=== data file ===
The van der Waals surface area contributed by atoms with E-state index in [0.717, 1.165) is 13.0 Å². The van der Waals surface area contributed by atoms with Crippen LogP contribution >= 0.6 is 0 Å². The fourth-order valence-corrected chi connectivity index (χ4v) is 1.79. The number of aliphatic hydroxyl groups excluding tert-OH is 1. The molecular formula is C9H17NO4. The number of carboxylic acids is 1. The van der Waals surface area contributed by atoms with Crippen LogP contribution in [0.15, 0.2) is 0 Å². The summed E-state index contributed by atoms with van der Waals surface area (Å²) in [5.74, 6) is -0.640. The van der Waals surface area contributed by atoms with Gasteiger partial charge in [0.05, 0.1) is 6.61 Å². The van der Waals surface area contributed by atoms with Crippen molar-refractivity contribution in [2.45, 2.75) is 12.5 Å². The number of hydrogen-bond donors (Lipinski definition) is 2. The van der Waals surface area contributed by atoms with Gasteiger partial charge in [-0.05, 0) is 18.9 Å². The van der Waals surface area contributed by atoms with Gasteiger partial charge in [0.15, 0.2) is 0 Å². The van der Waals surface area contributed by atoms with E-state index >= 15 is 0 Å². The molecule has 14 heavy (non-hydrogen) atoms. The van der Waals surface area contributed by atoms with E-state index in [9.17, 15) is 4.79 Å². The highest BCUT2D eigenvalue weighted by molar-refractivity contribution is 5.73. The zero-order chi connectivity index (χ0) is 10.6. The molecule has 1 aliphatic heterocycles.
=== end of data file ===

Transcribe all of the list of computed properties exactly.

The van der Waals surface area contributed by atoms with E-state index in [0.717, 1.165) is 13.0 Å². The van der Waals surface area contributed by atoms with Crippen LogP contribution >= 0.6 is 0 Å². The fourth-order valence-corrected chi connectivity index (χ4v) is 1.79. The number of aliphatic hydroxyl groups excluding tert-OH is 1. The molecular formula is C9H17NO4. The number of carboxylic acids is 1. The van der Waals surface area contributed by atoms with Crippen LogP contribution in [0.15, 0.2) is 0 Å². The summed E-state index contributed by atoms with van der Waals surface area (Å²) in [5.74, 6) is -0.640. The van der Waals surface area contributed by atoms with Gasteiger partial charge in [0.05, 0.1) is 6.61 Å². The van der Waals surface area contributed by atoms with Crippen molar-refractivity contribution in [2.45, 2.75) is 12.5 Å². The number of hydrogen-bond donors (Lipinski definition) is 2. The van der Waals surface area contributed by atoms with Gasteiger partial charge in [-0.05, 0) is 18.9 Å². The van der Waals surface area contributed by atoms with Gasteiger partial charge in [0.15, 0.2) is 0 Å². The van der Waals surface area contributed by atoms with E-state index >= 15 is 0 Å². The molecule has 14 heavy (non-hydrogen) atoms. The van der Waals surface area contributed by atoms with E-state index in [9.17, 15) is 4.79 Å². The highest BCUT2D eigenvalue weighted by molar-refractivity contribution is 5.73. The zero-order chi connectivity index (χ0) is 10.6. The molecule has 1 aliphatic heterocycles.